But the strongest evidence linking the deadly Madrid bombings to al Qaeda might come from the identity of the men arrested on Saturday by Spanish police. In fact, two of the three Moroccans who investigators believe are linked to the mobile phone that was found in a bag with an unexploded bomb are known to have had ties to an al Qaeda cell dismantled in Madrid by Spanish authorities in the fall of 2001. One of them, Jamal Zougam, was described as a "follower" of Imad Eddine Barakat Yarkas, the leader of the Madrid cell--a man who kept close contacts with high-ranking al Qaeda operatives throughout the world and who is currently in jail, accused of having had a significant role in the planning of 9/11. The search of Zougam's Madrid apartment in July of 2001 led police to find the telephone numbers of many known supporters of Osama bin Laden and several radical Islamic books and tapes. One of these tapes, called "The Islamic Movement in the West," contained an interview with bin Laden. The name of another of the three arrested Moroccans, Mohamed Chaoui, was heard by Spanish intelligence while monitoring a phone conversation between Yarkas and another member of the cell known as Abdulak Al Magrebi. Al Magrebi was recorded by Spanish authorities telling Yarkas his intention to travel to Tangiers to establish a relationship with Chaoui "because he is related to Said Chedadi." Said Chedadi was an important member of al Qaeda's cell in Madrid, primarily involved in raising funds for Arab-Afghan mujahedeen in Chechnya. He traveled to London together with Yarkas to deliver the money to Palestinian cleric Abu Qutada--the man that, prior to his arrest in Great Britain, served as al Qaeda's spiritual leader in Europe.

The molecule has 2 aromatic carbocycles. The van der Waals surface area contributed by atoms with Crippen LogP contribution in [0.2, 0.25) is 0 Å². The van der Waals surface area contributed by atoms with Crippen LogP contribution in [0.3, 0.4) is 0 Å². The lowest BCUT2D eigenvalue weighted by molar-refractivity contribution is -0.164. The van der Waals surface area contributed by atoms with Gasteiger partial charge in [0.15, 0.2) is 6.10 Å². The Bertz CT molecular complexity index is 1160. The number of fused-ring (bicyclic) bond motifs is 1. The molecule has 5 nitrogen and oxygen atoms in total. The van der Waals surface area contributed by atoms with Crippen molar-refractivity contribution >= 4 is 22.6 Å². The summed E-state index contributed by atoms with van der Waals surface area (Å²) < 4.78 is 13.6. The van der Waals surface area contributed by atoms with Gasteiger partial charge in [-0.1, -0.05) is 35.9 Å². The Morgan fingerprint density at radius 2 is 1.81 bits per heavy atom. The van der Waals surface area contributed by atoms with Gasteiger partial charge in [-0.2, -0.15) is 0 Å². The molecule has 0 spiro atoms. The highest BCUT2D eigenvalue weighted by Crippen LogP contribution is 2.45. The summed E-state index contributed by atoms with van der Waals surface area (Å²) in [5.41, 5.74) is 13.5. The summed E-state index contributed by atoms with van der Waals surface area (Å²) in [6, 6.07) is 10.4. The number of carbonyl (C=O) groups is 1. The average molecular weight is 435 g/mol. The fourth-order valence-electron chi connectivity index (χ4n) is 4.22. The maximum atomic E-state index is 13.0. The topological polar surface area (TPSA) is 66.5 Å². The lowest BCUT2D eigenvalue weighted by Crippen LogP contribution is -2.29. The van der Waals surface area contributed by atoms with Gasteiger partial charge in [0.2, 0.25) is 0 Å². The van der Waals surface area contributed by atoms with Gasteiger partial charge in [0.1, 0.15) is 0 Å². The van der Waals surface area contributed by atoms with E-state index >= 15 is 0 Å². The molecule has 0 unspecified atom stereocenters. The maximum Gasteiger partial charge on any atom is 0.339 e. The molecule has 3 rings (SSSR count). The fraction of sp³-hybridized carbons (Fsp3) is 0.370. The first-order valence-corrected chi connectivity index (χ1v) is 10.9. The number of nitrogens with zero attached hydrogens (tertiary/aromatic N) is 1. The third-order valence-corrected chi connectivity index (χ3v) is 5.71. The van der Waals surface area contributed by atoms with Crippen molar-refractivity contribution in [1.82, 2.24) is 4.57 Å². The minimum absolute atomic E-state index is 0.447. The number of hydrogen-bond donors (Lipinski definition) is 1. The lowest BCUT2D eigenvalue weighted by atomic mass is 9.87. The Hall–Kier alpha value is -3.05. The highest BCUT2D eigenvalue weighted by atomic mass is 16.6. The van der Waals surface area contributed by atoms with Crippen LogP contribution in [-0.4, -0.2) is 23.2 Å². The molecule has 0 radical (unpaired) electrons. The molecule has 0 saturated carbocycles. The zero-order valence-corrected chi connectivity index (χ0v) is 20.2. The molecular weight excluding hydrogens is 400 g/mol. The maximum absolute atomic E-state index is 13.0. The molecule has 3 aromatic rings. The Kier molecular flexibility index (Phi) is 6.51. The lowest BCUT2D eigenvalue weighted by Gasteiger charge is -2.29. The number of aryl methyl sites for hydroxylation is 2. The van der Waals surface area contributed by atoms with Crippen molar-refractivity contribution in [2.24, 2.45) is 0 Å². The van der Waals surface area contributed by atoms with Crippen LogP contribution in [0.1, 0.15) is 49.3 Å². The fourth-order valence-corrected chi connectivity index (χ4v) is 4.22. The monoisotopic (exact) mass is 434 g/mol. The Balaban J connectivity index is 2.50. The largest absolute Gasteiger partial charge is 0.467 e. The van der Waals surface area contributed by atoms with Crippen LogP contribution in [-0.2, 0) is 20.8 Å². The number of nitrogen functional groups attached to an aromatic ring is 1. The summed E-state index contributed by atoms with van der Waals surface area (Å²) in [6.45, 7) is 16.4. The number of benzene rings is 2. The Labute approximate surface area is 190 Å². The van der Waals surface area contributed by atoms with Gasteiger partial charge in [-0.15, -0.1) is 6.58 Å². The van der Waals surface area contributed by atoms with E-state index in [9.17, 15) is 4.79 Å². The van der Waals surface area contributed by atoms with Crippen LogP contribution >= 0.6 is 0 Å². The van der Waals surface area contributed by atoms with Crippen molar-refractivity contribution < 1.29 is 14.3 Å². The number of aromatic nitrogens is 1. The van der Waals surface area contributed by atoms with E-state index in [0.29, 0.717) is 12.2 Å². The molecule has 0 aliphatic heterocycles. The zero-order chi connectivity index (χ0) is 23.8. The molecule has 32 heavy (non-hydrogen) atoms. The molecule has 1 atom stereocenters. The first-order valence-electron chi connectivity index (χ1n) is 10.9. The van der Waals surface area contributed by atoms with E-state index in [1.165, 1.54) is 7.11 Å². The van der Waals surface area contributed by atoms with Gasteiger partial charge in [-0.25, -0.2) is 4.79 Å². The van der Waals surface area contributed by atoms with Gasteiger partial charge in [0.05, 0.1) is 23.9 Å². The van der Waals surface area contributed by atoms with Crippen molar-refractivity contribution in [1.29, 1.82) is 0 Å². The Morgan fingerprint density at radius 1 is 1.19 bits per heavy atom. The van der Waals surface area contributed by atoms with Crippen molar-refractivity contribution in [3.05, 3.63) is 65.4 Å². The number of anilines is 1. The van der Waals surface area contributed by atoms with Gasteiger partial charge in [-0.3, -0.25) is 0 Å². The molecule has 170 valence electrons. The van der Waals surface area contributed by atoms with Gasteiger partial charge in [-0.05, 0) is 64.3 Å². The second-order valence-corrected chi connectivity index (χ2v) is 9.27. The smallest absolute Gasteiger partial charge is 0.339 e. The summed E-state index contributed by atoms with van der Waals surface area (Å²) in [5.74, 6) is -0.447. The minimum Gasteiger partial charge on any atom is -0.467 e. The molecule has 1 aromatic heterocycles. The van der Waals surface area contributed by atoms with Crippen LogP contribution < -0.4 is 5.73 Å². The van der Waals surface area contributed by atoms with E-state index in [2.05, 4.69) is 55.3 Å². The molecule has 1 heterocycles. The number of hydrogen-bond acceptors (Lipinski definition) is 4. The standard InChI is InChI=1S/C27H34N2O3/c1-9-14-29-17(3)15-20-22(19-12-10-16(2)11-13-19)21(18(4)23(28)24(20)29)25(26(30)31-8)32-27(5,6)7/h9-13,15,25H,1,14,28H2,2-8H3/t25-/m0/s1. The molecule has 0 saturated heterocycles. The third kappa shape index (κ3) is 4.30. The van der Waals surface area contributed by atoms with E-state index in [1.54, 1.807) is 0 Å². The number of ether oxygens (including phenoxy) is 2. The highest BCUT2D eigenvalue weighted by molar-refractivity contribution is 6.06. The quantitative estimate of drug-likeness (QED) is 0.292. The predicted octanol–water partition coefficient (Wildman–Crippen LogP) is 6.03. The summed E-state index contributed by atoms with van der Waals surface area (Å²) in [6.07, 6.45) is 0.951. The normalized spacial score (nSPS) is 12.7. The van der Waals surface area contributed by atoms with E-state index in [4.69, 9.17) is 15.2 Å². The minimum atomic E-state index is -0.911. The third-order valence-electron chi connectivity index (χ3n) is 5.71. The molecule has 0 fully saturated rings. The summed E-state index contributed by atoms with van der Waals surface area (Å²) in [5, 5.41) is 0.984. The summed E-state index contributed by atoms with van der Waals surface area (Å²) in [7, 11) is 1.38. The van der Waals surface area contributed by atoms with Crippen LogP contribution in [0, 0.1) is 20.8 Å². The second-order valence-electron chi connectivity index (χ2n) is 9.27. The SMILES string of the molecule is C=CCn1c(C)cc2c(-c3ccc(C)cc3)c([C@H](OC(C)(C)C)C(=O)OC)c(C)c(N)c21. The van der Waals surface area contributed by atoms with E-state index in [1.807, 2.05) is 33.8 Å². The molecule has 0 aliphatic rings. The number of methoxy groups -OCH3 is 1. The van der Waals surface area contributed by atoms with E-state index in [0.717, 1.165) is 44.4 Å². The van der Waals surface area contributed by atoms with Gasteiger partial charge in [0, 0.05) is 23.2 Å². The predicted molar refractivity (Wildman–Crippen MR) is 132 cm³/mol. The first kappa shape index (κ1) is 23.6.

While neither Zougam nor Chaoui appear to have been major players in the Madrid cell, their involvement in the cell's activities is well documented. The fact that Moroccan authorities have revealed that Zougam was put under surveillance after last May's Casablanca bombings because he was believed to be linked to the group responsible for the attacks (Salafia Jihadia) reinforces the suspect that Islamic fundamentalists are behind the Madrid attacks. Over the next days more, investigators will hopefully learn more details about the plot, but if Spanish authorities will confirm that Zougam and Chaoui have had a role in it, the suspicion that Madrid has been Al Qaeda's first major successful attack in Europe will definitely become stronger.
These events do not take place in a vacuum. The "trains of death" in Madrid come 911 days after the September 11 suicide hijackings, and less than a year following a series of jarring suicide bombings in nearby Casablanca. If al Qaeda is ultimately deemed responsible for Spain's "3/11" disaster, it will then have given proof of its ability to strike again in the heart of the West despite the vigorous intelligence efforts to dismantle its terrorist sleeper cell network. Moreover, it has managed to influence the outcome of the elections of a major European democracy, as Spanish voters decided to place the blame of the massacre on the ruling government's support for the U.S.-led war in Iraq.
--Lorenzo Vidino and Evan Kohlmann are terrorism analysts for the Washington, D.C.-based Investigative Project. Kohlmann is author of the upcoming book, Al Qaida's Jihad in Europe: the Afghan-Bosnian Network, to be released in June.